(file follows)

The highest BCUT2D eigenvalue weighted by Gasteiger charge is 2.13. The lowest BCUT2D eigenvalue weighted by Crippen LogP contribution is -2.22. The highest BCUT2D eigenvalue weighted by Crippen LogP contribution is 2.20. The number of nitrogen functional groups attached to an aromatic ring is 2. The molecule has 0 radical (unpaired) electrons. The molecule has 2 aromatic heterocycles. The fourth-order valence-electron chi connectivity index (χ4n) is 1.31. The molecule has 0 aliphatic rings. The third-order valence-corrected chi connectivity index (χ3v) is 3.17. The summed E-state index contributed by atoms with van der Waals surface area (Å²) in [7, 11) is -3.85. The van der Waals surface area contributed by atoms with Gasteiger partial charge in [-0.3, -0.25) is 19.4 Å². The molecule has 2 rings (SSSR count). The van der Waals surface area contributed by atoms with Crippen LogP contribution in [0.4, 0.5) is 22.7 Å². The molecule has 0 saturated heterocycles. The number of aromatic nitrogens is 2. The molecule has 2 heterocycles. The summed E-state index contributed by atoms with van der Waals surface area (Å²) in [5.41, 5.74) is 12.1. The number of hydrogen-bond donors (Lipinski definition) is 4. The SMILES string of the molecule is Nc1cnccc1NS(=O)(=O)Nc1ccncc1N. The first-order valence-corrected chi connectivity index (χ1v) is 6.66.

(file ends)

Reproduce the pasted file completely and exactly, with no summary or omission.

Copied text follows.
The highest BCUT2D eigenvalue weighted by Gasteiger charge is 2.13. The lowest BCUT2D eigenvalue weighted by Crippen LogP contribution is -2.22. The highest BCUT2D eigenvalue weighted by Crippen LogP contribution is 2.20. The number of nitrogen functional groups attached to an aromatic ring is 2. The molecule has 0 radical (unpaired) electrons. The molecule has 2 aromatic heterocycles. The fourth-order valence-electron chi connectivity index (χ4n) is 1.31. The molecule has 0 aliphatic rings. The third-order valence-corrected chi connectivity index (χ3v) is 3.17. The summed E-state index contributed by atoms with van der Waals surface area (Å²) in [7, 11) is -3.85. The van der Waals surface area contributed by atoms with Gasteiger partial charge in [-0.3, -0.25) is 19.4 Å². The molecule has 2 rings (SSSR count). The van der Waals surface area contributed by atoms with Crippen LogP contribution in [0.4, 0.5) is 22.7 Å². The molecule has 0 saturated heterocycles. The number of aromatic nitrogens is 2. The molecule has 2 heterocycles. The summed E-state index contributed by atoms with van der Waals surface area (Å²) in [5.41, 5.74) is 12.1. The number of hydrogen-bond donors (Lipinski definition) is 4. The SMILES string of the molecule is Nc1cnccc1NS(=O)(=O)Nc1ccncc1N. The first-order valence-corrected chi connectivity index (χ1v) is 6.66.